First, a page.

We’ve all heard the words “unprecedented times” an unprecedented number of times in recent months. Not yet recovered from a truly unprecedented global pandemic, now we’re processing the tragic death of George Floyd; an incident which is saddest because of just how “precedented” it is. We’ve seen injustice play out like this before, and the repetitions strengthen the conviction we should feel as godly men to do something about it.
So how should the man of God respond at a time like this? We are surrounded by a pizza-night-in-the-dining-hall level roar of responses. Some are clearly god-honoring, others are clearly not, and many fall somewhere in between. Here are a few ways to engage with injustice as a godly man:
- Align your heart with God’s. Scripture has a lot to say about justice. Consider committing Micah 6:8 to memory so that you will be more likely to live it out. Read Amos 5 to try to get a picture of how God feels we should be treating the marginalized, the oppressed, and the poor.
- Start with yourself. The theme of Jesus’ Sermon on the Mount (Matthew 5) is to bring attention to the condemnable sin we’re often not even aware we’re committing. That’s why the Beatitudes (Matt. 5:3-10) celebrate those who understand their unrighteousness enough to hunger and thirst for righteousness. Consider how injustice and racism can be more broadly systemic than the one violent act that brings attention to them. Are there ways we contribute to injustice without knowing? Do we subconsciously make assumptions about others based on race? The godly man has to question himself bravely and answer honestly to root out sin in his own life.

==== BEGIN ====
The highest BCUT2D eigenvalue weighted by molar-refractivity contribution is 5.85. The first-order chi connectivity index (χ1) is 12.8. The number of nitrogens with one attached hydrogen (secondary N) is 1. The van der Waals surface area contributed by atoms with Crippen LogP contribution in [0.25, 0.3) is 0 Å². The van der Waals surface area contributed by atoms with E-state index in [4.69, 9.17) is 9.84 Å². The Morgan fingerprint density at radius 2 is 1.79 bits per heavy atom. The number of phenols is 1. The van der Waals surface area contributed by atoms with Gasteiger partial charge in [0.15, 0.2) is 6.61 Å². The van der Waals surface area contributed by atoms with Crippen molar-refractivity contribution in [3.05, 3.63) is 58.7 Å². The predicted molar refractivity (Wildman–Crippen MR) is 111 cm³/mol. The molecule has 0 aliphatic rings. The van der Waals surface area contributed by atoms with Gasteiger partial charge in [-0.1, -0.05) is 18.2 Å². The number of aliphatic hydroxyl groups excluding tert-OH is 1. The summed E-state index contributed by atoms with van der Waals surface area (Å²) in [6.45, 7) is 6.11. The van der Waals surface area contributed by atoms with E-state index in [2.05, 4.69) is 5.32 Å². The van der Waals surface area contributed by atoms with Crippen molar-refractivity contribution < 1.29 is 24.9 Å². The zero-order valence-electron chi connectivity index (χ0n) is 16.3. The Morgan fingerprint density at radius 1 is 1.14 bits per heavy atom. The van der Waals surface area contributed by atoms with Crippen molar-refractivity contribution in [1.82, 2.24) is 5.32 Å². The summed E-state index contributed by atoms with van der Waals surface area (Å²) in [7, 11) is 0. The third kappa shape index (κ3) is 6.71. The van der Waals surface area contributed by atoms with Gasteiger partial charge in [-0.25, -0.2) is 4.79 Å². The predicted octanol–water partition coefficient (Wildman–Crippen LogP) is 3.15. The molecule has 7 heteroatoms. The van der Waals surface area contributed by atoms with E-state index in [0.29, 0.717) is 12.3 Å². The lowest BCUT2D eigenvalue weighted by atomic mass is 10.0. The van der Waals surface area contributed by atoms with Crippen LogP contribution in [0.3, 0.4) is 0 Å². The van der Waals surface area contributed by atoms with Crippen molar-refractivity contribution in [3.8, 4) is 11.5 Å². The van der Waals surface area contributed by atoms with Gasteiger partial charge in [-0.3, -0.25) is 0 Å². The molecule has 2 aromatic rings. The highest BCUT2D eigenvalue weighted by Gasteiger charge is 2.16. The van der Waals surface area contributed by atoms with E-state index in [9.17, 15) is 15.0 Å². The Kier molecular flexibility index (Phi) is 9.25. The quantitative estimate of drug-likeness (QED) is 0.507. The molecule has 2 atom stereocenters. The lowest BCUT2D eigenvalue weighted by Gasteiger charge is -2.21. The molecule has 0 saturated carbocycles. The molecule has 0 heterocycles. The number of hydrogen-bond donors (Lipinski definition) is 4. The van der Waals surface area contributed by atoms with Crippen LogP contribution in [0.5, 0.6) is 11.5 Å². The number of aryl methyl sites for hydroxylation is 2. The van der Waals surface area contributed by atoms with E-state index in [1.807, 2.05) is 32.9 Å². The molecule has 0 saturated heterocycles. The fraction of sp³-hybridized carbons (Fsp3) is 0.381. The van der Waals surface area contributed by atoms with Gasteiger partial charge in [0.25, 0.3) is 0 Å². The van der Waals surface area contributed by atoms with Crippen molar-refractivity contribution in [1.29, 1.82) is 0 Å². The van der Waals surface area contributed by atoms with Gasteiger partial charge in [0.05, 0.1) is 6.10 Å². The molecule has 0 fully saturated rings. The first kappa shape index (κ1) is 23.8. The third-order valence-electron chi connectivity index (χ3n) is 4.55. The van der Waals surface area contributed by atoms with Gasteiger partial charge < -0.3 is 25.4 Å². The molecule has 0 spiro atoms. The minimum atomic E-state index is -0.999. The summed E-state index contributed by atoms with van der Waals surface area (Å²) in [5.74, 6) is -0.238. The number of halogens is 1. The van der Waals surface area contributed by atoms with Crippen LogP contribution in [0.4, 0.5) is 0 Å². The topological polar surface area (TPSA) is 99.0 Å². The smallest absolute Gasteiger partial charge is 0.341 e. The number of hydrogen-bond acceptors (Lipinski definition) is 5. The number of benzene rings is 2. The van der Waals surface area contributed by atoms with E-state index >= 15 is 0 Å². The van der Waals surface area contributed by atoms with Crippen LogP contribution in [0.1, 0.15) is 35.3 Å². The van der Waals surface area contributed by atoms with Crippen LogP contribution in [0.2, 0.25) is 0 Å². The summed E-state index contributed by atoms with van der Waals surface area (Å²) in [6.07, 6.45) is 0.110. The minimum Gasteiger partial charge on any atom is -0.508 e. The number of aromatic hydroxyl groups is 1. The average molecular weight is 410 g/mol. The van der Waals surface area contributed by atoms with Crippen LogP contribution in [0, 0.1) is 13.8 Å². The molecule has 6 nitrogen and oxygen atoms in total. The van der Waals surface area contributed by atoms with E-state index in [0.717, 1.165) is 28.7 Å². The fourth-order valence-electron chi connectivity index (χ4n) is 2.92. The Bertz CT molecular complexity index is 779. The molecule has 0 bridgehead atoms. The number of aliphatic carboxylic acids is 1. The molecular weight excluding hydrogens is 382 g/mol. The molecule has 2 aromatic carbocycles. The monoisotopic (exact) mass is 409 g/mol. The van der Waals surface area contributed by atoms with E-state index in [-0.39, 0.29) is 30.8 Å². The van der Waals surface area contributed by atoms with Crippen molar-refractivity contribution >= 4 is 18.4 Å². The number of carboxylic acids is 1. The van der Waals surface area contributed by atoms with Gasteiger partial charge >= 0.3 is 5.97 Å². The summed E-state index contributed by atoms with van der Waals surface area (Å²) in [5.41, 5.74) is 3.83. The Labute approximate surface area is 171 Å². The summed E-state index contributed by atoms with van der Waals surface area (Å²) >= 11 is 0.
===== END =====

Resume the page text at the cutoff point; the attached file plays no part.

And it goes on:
- Weep with those who weep. (Rom. 12:15) It’s tempting to look away from painful news. The man of god, however, is called to engage with the hurting. Let’s look for opportunities to empathize with those who feel marginalized or misunderstood. Whatever your background or skin color, listen with an open mind to your black friends, and consider the unique challenges they face. When a people group cries out for justice, the godly man responds in love.
A response to this kind of sin requires courage and humility. Sin’s grip on this world is firm, and the violence and pain of recent weeks has made that unmistakably clear. The Christian knows better than most, though, that sin’s grip extends into our own hearts, and we are helpless apart from Christ’s healing. Let’s attentively root out sin in our own hearts, and call on Christ to fill our hunger with righteousness. May Jesus heal our injustice, treat us with mercy, and enable us to walk humbly forward doing the good work he has planned for us.